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Old 11-20-2007, 02:32 AM   #1
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Default carbonation question

Okay, my beer has suffered from being too carbonated so based on previous threads here I used this site (http://hbd.org/cgi-bin/recipator/rec...ml?9196539#tag) to try and calculate how much sugar to use. Well, apparently the site doesn't work b/c after 15 days the beer is flat as can be (temperature between 66 - 70 degrees). So, should I add carb tabs?

I made 5 gallon batch and used .6 cups of corn sugar.

On a somewhat related note, this is for the pumpkin ale which I spent way too much time on. Partial mash with fresh pumpkin, sparge was slow/stuck numerous times. I will also never use pumpkin again so I would like to enjoy it the one time I did. Although next year I might use sweet potatoes instead.


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Old 11-20-2007, 05:27 PM   #2
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actually, .6 cups for 5 gallons sounds about right...you really want weight not volume for the sugar amount, but .6 cups should be pushing 5oz dry weight.

is this bottled or keg'd?
did you test more than one bottle? did you stir the sugar in or make a sugar/water solution?
are you sure your cap(s) sealed tight? or keg lid if it was keg'd?


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Old 11-20-2007, 06:47 PM   #3
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Yeah, I tried two different bottles. The second one I tried was out of a Sam Adam's bottle which I've never had trouble with.

My process is the same as always, boil two cups of water, add sugar, and boil for 10 minutes. When done add 5 gallons of my uncarbed beer and stir, then bottle. I used a gram to cup conversion. It actually came to .5 something cups but I put a little extra in because it called for a lot less sugar than I've previously used.

I doubt swirling the bottles will do anything b/c I've never had to in the past. I'd also like to have some ready by Christmas (it was supposed to be ready by Thanksgiving but oh well). There is seriously no carbonation.
When I opened the bottle it sounded good (nice popping sound) and a little mist came out, not much. But when I poured, nothing. And of course it tastes really flat, not a spec of carbonation.
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Old 11-20-2007, 08:26 PM   #4
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When did you bottle it. Carbonation takes some time. I've had beers that were crap for carbonation one weekend and perfect the next.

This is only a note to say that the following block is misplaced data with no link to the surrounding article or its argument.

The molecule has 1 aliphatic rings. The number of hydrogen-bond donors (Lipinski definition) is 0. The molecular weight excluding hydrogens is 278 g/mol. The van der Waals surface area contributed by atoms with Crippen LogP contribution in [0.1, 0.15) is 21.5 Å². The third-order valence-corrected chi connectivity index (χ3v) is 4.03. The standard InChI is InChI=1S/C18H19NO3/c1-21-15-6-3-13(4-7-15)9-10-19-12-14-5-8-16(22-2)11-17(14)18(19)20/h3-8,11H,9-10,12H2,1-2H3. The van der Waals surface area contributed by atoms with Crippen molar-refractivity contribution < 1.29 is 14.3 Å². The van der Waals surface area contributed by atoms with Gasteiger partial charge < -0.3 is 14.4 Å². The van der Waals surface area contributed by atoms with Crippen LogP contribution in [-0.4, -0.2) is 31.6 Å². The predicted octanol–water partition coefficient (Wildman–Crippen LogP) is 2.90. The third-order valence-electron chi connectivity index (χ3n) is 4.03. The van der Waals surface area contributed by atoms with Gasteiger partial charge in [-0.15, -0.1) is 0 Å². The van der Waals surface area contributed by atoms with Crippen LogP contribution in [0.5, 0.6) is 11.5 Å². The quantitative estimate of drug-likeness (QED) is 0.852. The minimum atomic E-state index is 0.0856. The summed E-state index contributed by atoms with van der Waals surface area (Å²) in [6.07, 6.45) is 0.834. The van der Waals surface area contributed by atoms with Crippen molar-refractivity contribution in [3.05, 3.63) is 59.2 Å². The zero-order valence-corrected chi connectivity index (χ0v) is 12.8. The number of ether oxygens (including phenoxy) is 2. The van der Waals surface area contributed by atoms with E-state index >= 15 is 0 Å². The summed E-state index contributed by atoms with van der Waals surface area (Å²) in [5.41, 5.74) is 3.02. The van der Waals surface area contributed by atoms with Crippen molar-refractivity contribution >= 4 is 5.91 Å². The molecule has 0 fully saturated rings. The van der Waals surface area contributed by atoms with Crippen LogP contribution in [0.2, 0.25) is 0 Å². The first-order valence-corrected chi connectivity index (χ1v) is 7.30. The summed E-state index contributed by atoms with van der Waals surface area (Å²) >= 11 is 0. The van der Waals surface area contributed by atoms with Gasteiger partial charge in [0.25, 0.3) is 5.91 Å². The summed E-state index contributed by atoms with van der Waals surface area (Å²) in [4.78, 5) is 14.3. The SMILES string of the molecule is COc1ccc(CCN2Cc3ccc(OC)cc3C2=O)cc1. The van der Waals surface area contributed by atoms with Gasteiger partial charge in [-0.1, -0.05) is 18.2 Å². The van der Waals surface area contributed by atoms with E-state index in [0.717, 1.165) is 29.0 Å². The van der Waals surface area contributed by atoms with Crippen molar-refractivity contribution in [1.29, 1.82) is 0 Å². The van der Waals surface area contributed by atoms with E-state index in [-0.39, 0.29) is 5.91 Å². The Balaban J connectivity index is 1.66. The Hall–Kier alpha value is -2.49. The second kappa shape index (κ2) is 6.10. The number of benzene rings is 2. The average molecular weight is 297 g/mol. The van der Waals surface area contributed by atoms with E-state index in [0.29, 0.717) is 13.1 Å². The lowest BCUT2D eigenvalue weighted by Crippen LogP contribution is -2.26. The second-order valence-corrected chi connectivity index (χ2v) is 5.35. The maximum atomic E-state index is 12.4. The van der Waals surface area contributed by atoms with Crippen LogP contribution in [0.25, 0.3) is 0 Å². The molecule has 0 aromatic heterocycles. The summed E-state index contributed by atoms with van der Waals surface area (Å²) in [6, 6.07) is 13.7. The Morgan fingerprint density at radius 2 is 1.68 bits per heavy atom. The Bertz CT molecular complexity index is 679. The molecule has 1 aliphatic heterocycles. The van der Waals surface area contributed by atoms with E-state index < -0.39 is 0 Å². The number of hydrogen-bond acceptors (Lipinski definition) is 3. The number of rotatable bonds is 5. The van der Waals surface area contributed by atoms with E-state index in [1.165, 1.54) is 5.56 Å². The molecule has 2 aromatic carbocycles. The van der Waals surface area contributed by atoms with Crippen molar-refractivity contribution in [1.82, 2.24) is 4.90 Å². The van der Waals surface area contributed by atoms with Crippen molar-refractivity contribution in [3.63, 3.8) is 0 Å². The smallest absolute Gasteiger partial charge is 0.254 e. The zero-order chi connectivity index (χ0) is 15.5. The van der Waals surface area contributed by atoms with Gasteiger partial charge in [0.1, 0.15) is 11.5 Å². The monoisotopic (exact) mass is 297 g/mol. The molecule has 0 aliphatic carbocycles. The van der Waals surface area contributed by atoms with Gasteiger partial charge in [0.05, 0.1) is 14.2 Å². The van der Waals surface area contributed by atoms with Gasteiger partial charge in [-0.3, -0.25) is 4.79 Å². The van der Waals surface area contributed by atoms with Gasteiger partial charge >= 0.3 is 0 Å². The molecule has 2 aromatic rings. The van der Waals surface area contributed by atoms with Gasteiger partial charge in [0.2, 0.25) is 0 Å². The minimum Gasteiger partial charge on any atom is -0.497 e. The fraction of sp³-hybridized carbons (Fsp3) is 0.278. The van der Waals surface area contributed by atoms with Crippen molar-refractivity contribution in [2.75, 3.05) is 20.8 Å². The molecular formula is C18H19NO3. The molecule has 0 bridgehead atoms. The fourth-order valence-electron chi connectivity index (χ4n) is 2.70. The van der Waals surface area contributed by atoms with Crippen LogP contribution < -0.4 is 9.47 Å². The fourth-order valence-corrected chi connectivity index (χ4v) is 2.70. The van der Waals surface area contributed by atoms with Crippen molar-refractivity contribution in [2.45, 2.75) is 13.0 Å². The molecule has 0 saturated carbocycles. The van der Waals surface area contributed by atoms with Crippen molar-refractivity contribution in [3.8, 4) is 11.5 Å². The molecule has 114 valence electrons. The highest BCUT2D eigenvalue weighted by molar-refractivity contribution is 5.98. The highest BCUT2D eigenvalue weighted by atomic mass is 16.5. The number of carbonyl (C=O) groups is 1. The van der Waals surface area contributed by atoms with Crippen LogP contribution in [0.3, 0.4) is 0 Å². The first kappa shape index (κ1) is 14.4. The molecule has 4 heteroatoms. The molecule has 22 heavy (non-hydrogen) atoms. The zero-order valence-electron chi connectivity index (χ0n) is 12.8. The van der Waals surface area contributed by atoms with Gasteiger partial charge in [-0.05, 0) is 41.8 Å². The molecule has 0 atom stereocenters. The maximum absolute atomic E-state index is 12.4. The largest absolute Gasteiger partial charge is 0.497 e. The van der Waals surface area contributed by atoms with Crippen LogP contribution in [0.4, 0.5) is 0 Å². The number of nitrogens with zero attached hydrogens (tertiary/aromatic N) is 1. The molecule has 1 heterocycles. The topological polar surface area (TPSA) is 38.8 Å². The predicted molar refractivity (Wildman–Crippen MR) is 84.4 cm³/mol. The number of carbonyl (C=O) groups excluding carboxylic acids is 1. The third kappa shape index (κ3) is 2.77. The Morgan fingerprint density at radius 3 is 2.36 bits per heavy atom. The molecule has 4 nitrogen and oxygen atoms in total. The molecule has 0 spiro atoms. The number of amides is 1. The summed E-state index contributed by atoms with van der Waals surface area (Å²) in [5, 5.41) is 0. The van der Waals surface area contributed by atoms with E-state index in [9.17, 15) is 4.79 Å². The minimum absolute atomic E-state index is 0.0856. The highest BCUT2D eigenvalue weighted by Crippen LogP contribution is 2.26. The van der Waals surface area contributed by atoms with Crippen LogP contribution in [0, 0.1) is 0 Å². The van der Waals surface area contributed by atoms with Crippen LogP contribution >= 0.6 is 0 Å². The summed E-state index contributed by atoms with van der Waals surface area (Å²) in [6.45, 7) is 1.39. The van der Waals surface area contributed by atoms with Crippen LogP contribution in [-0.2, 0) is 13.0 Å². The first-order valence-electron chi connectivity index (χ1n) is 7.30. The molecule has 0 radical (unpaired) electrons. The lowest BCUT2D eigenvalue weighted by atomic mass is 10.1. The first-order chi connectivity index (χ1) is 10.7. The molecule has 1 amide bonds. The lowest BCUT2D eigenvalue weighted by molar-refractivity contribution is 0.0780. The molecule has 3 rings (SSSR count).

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Old 11-20-2007, 09:34 PM   #5
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I bottled it 16 days ago. Usually I drink after two weeks and there is plenty of carbonation but this could be a result of me having over carbonated beer.

So here is what I'm going to do. Go home, give all the bottles a little twirl to get the yeast moving and then wait another week. If no carbonation after another week (23 total days) than I'm going to buy carb tabs. Does this sound like a good idea or would three weeks be too soon?
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Old 11-20-2007, 11:39 PM   #6
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keep them at 70F for a week so the yeast stay plenty active.
any sediment forming?
i agree they must be sealed or you wouldn't even hear a 'hiss' when opening.

what's the ABV %? did you perhaps exceed the yeast's tolerance...or come really close, which would slow them down on the priming sugar?
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Old 11-21-2007, 01:13 AM   #7
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Thanks for all the responses.....

The ABV is just over 6 percent and I used American Ale Wyeast, so yeast tolerance shouldn't be an issue.

The temperature in my basement is 68 degrees. I'll move them to a closet somewhere upstairs where it is a little warmer.

There is a decent amount of yeast (at least I believe it is yeast) at the bottom of the bottles. Is this good or bad? I've never really paid much attention to the bottling b/c it has always worked out.

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Old 11-21-2007, 11:23 PM   #8
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68 might be slightly on the cool side. the fact you've got some sediment forming is a good thing.

get em in the mid 70's for a week and test another bottle.
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Old 12-14-2007, 06:33 PM   #9
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So it has been close to 6 weeks. I've swirled the bottles, increased the temperature and still very little carbonation (I actually have a little trace on the glass though...very little).

So, do I add carb tabs? there is sediment on the bottom. Is there something that I can add to get it to carbonate quickly, like a few days? Who wants to drink Pumpkin ale after New Years?

Also, I've heard that All-spice has some oils in it that makes carbonation take longer, anyone heard of this before? I did use allspice.
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Old 12-14-2007, 06:43 PM   #10
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I use that carbonation calculator all the time and it works great. One thing though if you carbonate to lower volumes the temperature you serve your beer at becomes much more critical. If you carbonate a British Bitter to ~1.5vol and then serve it at 33F straight from your fridge it will taste flat, thin and lifeless. Serve it at 55F and it is creamy, flavourfull and lively and the carbonation is apparent.

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